Writing Short Stories That Work

Writing a short story that works involves learning how to construct a foundational framework by use and development of plot, theme, characters, denouement and conclusion.

Creative short stories need not all look alike, but they do all share a basic structure that makes them "work": they're readable, entertaining or profound. This involves learning certain basic skills that support all successful writing. Once these skills are developed, one may want to explore various ways of using them, or even of breaking the rules; but as all serious artists know, one must know the rules before they can be broken.

*The Passionate First Draft*

In the first place, the writer must have both passion and patience. When you write, you leave the territory of the mundane. The first draft of your story need not follow any rules necessarily, but should be an outpouring of words. Believe in what you are writing. Explore the interior realm, and pull words from your grief, pleasure, happiness, anger and pain. Describe concretely and specifically what you see with the inner eye, how you feel, what matters to you.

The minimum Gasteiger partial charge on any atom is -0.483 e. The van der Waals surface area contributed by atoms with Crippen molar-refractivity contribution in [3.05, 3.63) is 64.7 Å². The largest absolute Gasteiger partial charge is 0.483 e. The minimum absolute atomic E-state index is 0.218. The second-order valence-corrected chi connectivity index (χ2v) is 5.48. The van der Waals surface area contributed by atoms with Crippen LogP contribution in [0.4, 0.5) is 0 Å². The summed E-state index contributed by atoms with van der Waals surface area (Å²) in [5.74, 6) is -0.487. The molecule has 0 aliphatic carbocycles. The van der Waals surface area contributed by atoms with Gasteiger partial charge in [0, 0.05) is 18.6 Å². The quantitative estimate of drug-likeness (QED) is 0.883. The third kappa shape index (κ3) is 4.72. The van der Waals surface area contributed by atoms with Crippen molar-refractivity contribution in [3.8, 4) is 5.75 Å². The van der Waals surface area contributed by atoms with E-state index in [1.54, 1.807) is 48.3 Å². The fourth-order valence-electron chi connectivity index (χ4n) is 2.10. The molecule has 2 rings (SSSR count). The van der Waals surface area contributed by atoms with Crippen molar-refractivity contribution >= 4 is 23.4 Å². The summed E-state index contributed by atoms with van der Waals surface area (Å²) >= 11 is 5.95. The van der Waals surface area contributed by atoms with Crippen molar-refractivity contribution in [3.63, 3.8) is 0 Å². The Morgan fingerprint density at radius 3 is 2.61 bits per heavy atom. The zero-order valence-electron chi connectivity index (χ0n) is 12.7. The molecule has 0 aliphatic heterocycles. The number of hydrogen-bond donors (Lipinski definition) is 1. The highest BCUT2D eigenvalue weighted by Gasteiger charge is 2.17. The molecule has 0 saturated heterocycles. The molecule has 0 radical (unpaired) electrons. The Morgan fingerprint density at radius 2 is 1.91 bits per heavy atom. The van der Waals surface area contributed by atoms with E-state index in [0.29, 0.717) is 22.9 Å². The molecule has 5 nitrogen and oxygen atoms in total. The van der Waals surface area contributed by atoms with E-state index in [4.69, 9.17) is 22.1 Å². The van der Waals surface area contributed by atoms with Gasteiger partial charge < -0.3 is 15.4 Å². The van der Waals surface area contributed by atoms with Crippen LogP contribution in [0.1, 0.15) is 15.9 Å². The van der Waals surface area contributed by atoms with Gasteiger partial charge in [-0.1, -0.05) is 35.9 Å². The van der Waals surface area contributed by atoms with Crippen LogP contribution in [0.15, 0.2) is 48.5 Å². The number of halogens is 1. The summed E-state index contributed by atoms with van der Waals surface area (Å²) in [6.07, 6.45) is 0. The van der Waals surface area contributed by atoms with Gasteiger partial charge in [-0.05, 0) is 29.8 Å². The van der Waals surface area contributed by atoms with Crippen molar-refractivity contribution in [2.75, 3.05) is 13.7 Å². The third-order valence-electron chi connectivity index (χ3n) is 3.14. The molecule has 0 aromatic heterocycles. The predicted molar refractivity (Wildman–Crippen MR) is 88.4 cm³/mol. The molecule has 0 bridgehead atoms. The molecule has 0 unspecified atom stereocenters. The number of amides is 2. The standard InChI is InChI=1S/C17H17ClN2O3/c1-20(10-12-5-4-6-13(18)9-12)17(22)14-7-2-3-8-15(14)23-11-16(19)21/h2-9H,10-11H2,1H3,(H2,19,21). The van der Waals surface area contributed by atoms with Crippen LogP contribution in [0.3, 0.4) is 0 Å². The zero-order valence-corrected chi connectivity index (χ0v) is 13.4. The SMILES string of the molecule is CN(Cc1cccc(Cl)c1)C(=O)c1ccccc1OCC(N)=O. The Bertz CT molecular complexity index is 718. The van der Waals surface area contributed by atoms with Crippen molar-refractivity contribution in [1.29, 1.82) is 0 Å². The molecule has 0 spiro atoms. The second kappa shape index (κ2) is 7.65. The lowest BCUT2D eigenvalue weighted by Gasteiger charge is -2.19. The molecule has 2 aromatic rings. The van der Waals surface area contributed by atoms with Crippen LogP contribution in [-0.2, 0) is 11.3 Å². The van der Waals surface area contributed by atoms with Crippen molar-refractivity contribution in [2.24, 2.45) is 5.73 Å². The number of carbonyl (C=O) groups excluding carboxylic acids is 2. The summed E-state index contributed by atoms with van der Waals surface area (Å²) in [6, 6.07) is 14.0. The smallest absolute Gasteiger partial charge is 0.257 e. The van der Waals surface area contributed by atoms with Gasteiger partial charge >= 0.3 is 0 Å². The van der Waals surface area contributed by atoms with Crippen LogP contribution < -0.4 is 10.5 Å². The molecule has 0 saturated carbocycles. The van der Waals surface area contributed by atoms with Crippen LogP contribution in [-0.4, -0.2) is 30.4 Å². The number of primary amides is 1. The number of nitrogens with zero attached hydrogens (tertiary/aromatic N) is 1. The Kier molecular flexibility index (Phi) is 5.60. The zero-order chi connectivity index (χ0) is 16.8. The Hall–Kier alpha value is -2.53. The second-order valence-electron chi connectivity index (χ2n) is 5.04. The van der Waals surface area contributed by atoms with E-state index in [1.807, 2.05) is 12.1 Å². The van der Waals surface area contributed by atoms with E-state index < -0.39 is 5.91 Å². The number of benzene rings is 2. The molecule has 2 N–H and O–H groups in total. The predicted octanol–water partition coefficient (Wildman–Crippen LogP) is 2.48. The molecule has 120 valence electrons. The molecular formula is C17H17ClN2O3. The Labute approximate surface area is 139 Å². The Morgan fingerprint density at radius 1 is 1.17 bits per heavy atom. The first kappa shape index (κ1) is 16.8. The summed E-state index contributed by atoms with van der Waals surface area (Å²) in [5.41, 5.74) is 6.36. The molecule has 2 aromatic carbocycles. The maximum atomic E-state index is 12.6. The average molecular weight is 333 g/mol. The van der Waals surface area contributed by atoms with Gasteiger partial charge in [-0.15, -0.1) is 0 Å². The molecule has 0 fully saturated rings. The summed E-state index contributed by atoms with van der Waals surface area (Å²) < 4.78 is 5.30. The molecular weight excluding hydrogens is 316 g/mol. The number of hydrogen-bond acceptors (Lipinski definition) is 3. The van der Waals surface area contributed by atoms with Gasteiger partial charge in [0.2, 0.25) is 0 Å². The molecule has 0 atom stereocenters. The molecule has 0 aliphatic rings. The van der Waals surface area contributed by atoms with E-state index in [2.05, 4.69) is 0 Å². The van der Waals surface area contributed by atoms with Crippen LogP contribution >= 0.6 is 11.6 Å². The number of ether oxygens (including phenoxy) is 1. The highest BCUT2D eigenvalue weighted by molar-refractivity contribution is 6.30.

Don't write out of a sense of duty. Good writers do not try to teach a lesson, or to be socially or politically correct. It is far too easy to censor our good writer, to mentally project our mothers or other relatives looking over the shoulder. A first draft should lie on the page spontaneously, buzzing with the joy of creative energy, regardless of form or quality of content. As one learns to write, stories will tend to shape themselves in the first draft, since the basic rules become basic to one's nature, but beginner's needn't worry if the first draft is messy. Learning to write a short story that works is like learning anything else: a child rides a bike shakily at first, and scrawls his name with huge and awkward letters. It is the same with the art of short story writing.


After you write a first draft, it is a good idea to let the story sit for a while, a few days or even weeks. It is easy to love one's own writing in the same way that we can each put up with our own singing, even when others cannot! Wait a while.